Now imagine that those changes had been made. And an Australian bookseller had the choice of selling the local version or the US version. Suddenly there is an iconic Australian childrens book that has no bearing on Australian life at all.

Before we go to the Dead Cat poem, whatever that’s about, just one more thing. Peter Macinnis is an Australian science writer. When one of his books was transmogrified for the US market his reference to ‘the US Civil War’ was changed to ‘the Civil War’ – after all, everyone knows there was only ever one of those, don’t they? And his references to Paris were changed to ‘Paris, France.’ We wouldn’t want that one to get mixed up, would we?

And now we come to the Dead Cat Poem. But first we leave the US and head over to the UK.

Colin Thompson is an author / illustrator who was born in the UK but has lived in Australia for many years. He writes the most extraordinary children’s books. Chase up The Floods series. Chase up his delightful new picture book, Free To A Good Home. Chase up his books of wacky kids poems, mostly for grotty boys with titles like My Brother Drinks Out Of The Toilet, and The Dog’s Just Been Sick in the Honda. You can find those books here

One of those books of poems has been published in the UK. But the publisher didn’t like some of the poems. They were dangerous and might make little English children cry. So they published the book but left out five poems. One of those poems is about a dead cat. Not just any old dead cat. A dead cat that has been run over. Oh yeah, there are two dead cat poems. The other cat went to sleep in the washing machine. You can find those poems on Colin’s website. He pretty pissed off about them being left out of the UK book. Chase them up here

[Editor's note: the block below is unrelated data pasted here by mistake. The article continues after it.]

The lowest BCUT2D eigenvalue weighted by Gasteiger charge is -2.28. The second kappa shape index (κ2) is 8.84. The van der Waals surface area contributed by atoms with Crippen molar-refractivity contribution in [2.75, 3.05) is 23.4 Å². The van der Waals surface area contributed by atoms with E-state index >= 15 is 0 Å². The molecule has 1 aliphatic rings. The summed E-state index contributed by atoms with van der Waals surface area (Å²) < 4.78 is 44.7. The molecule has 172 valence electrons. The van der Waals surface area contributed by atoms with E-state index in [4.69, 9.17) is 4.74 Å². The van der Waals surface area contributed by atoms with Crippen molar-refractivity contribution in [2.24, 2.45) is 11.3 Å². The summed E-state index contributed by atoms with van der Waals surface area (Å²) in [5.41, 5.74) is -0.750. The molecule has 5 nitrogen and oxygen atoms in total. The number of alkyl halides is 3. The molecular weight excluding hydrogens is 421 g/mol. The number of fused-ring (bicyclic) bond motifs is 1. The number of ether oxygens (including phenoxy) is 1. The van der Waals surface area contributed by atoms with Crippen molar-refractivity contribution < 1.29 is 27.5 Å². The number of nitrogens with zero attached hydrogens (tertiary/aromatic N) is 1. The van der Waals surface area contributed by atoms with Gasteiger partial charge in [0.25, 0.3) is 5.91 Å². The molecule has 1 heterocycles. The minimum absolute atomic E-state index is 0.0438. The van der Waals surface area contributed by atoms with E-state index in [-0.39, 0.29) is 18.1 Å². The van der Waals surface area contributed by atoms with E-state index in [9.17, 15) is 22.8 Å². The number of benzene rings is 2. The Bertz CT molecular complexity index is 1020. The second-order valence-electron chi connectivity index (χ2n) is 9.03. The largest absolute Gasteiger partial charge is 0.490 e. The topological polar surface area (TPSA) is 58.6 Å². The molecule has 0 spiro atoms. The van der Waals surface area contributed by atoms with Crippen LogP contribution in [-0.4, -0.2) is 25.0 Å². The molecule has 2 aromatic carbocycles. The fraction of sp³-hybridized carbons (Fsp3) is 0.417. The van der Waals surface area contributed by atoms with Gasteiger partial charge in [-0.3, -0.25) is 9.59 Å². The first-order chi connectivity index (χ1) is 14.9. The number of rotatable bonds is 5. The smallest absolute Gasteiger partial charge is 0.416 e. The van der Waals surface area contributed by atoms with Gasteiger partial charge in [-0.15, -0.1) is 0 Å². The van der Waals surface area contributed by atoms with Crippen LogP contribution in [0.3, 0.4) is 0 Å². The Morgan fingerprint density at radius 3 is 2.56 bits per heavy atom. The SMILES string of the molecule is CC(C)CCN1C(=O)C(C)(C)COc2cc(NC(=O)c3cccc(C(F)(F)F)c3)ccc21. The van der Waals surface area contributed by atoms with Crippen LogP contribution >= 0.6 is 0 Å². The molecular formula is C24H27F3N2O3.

I’ve read lots of Colin’s poems. I think they are funny. I wish he was writing that stuff when I was a ten year old. They are mad, weird, and wacky. They make ten year old boys laugh out loud in class as they read them under their desk. Those boys get sent to the principal. He reads the books and laughs, but he has to obey the teacher and punish the boys. So he makes those boys stand in the corridor where they can read the poems and laugh in peace. Boys line the corridor outside the principals office every day. They go home in the afternoon and Dad says, “How was school today?” Those boys will say, “Wicked!” Dad will say, “They must have improved it since my day.”

That won’t happen in any UK or US school, I know it. But if I was principal of a school here in Australia that is exactly how I would handle it.

You know what I want to do? I want to write a book of poems for ten year old boys called, Poems About Snot and Other Stuff. It won’t sell in the US will it? I can tell that from here.

Anyway, this is a post about Parallel Import Restrictions. Keep them running! That’s what I say. Keep ‘em running hot and strong. This is the only country in the world where life makes sense. Let’s keep it that way.